A member Canada's parliament says the Stanley Cup should be awarded this year regardless of whether there is an NHL season.
Brent Rathgeber, a member of the House of Commons from Edmonton, wrote on his blog that the cup should return to its roots and be issued to an amateur Canadian team should the NHL extend its lockout and wipe out the 2012-13 season:
"So if the 2012-2013 NHL season is unsalvageable, I propose that the trustees exercise that very discretion and award the Stanley Cup to the best amateur or beer league or women’s or sledge hockey team in Canada. That would allow the trustees to fulfill their obligation to exercise their duties in the best interests of the original purpose of the trust, which was to promote amateur hockey in Canada. How absolutely Canadian!!"
Lord Stanley did, indeed, decree the cup be given annually to the amateur champions of Canada when he gave it to the fledgling nation in 1892. He put two trustees in charge of awarding the trophy annually. These trustees are still in place today, but they ceded the sole right to award the Stanley Cup to the NHL in 1947.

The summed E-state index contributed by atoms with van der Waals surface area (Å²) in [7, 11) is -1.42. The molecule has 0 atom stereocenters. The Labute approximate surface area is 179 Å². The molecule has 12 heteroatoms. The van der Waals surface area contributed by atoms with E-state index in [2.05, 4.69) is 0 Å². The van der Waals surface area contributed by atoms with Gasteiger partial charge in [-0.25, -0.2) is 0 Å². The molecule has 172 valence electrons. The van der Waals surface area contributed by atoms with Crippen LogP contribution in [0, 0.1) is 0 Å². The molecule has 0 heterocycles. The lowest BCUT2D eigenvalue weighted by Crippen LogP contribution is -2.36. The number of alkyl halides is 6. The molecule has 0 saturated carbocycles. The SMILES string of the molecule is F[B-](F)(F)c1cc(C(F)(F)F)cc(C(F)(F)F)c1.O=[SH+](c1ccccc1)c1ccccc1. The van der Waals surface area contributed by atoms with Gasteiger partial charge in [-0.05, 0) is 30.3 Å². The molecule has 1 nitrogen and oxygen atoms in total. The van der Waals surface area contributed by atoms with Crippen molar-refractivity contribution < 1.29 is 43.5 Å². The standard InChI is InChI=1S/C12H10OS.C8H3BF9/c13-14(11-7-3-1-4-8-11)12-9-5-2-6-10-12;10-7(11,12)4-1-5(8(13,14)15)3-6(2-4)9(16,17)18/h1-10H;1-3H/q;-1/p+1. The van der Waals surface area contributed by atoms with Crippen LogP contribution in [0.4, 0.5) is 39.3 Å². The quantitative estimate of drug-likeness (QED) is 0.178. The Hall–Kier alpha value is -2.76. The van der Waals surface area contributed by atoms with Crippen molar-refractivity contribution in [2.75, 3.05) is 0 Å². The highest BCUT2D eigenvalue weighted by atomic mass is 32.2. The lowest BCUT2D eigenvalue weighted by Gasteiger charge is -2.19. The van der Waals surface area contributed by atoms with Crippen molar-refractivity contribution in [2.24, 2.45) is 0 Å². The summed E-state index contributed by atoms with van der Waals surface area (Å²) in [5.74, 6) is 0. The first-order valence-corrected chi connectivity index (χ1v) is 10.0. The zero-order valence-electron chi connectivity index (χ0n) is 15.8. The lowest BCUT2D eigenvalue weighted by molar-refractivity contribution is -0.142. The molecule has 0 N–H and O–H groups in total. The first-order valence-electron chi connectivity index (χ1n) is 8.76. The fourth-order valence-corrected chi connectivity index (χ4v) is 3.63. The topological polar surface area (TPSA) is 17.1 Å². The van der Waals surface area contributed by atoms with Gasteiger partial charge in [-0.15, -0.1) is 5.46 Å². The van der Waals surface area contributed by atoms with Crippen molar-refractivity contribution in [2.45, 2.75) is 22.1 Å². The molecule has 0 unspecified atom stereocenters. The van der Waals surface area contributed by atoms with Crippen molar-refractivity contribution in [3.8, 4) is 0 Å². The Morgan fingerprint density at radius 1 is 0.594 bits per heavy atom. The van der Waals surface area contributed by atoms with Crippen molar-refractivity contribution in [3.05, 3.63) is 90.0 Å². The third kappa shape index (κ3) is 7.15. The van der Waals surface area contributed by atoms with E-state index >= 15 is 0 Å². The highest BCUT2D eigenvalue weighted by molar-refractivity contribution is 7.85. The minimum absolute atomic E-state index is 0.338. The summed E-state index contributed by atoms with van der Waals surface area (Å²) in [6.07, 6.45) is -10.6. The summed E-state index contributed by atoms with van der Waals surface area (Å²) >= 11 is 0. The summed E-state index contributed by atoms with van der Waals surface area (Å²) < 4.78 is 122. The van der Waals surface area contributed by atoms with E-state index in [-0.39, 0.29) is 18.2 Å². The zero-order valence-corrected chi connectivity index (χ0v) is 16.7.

The only time since a flu outbreak in 1919 that the trophy wasn't issued was 2005, when the last lockout wiped out the 2004-05 season. Amateur players from Ontario filed a lawsuit that season say the cup should be issued that year to the best non-professional team in the dominion of Canada. A settlement was eventually reached in which it was ruled the trustees could award the cup to a non-NHL team, but they did not have the obligation to do so. That settlement was reached after the lockout ended the next year, though, so it became a non-issue.
"It's just not going to happen. The Stanley Cup should be awarded to the top National Hockey League team, which has been determined to be the top league in the world. Anything less than that would demean the trophy."
Borrow has no official input on what happens with the trophy.
The trustees would make a marvelous public relations move with hockey fans if they opted to award the trophy. But it's understandable that they're acting in order to preserve the sanctity of the Stanley Cup's name. The trophy is widely regarded as the hardest to win in all of sports, and players won't touch it unless they've won it, so wouldn't it cheapen the significance of having your name etched on the trophy to be able to win it simply by kicking in $50 with your bar buddies on a Sunday night?
Even so, it's a fun concept to play with. Just don't expect that play to become anything more than fantasy.